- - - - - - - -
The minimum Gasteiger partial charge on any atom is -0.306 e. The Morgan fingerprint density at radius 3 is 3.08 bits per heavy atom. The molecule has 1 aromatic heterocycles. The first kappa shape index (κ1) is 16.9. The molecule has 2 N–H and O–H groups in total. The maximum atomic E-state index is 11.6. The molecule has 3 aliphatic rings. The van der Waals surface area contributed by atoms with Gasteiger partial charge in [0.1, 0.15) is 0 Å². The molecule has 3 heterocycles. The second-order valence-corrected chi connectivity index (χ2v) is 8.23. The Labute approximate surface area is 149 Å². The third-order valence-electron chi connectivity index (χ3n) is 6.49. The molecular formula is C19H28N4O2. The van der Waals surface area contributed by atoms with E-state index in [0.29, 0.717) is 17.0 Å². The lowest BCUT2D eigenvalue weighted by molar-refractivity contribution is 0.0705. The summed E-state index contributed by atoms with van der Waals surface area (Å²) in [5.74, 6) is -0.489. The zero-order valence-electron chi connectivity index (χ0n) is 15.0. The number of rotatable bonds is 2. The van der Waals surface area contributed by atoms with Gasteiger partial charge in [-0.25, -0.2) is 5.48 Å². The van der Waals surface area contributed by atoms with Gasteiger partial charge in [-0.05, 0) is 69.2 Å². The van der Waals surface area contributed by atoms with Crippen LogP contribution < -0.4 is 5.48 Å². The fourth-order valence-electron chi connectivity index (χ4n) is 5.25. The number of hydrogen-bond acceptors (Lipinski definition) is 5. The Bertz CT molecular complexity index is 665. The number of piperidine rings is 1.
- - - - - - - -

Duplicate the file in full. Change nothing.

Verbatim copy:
The minimum Gasteiger partial charge on any atom is -0.306 e. The Morgan fingerprint density at radius 3 is 3.08 bits per heavy atom. The molecule has 1 aromatic heterocycles. The first kappa shape index (κ1) is 16.9. The molecule has 2 N–H and O–H groups in total. The maximum atomic E-state index is 11.6. The molecule has 3 aliphatic rings. The van der Waals surface area contributed by atoms with Gasteiger partial charge in [0.1, 0.15) is 0 Å². The molecule has 3 heterocycles. The second-order valence-corrected chi connectivity index (χ2v) is 8.23. The Labute approximate surface area is 149 Å². The third-order valence-electron chi connectivity index (χ3n) is 6.49. The molecular formula is C19H28N4O2. The van der Waals surface area contributed by atoms with E-state index in [0.29, 0.717) is 17.0 Å². The lowest BCUT2D eigenvalue weighted by molar-refractivity contribution is 0.0705. The summed E-state index contributed by atoms with van der Waals surface area (Å²) in [5.74, 6) is -0.489. The zero-order valence-electron chi connectivity index (χ0n) is 15.0. The number of rotatable bonds is 2. The van der Waals surface area contributed by atoms with Gasteiger partial charge in [-0.25, -0.2) is 5.48 Å². The van der Waals surface area contributed by atoms with Gasteiger partial charge in [-0.05, 0) is 69.2 Å². The van der Waals surface area contributed by atoms with Crippen LogP contribution < -0.4 is 5.48 Å². The fourth-order valence-electron chi connectivity index (χ4n) is 5.25. The number of hydrogen-bond acceptors (Lipinski definition) is 5. The Bertz CT molecular complexity index is 665. The number of piperidine rings is 1.